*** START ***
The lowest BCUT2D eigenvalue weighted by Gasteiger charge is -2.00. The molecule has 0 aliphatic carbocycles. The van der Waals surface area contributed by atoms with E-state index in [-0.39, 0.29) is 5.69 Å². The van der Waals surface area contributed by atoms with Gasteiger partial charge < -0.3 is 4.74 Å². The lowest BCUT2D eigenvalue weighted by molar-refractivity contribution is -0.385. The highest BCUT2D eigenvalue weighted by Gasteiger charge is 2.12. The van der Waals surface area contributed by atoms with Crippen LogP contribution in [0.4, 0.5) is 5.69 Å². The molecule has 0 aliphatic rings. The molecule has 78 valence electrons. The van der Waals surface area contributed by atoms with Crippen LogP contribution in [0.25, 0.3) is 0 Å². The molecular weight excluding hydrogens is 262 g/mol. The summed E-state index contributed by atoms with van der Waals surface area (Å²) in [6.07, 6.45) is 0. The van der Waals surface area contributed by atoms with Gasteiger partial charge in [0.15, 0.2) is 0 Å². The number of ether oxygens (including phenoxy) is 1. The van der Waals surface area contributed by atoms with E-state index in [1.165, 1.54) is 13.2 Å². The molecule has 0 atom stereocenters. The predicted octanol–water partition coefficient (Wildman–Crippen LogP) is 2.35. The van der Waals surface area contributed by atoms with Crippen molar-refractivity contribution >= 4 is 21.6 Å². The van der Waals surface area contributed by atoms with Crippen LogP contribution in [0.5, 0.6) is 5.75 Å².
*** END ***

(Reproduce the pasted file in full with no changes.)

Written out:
The lowest BCUT2D eigenvalue weighted by Gasteiger charge is -2.00. The molecule has 0 aliphatic carbocycles. The van der Waals surface area contributed by atoms with E-state index in [-0.39, 0.29) is 5.69 Å². The van der Waals surface area contributed by atoms with Gasteiger partial charge < -0.3 is 4.74 Å². The lowest BCUT2D eigenvalue weighted by molar-refractivity contribution is -0.385. The highest BCUT2D eigenvalue weighted by Gasteiger charge is 2.12. The van der Waals surface area contributed by atoms with Crippen LogP contribution in [0.4, 0.5) is 5.69 Å². The molecule has 0 aliphatic rings. The molecule has 78 valence electrons. The van der Waals surface area contributed by atoms with Crippen LogP contribution in [0.25, 0.3) is 0 Å². The molecular weight excluding hydrogens is 262 g/mol. The summed E-state index contributed by atoms with van der Waals surface area (Å²) in [6.07, 6.45) is 0. The van der Waals surface area contributed by atoms with Gasteiger partial charge in [0.15, 0.2) is 0 Å². The number of ether oxygens (including phenoxy) is 1. The van der Waals surface area contributed by atoms with E-state index in [1.165, 1.54) is 13.2 Å². The molecule has 0 atom stereocenters. The predicted octanol–water partition coefficient (Wildman–Crippen LogP) is 2.35. The van der Waals surface area contributed by atoms with Crippen molar-refractivity contribution >= 4 is 21.6 Å². The van der Waals surface area contributed by atoms with Crippen LogP contribution in [0.5, 0.6) is 5.75 Å².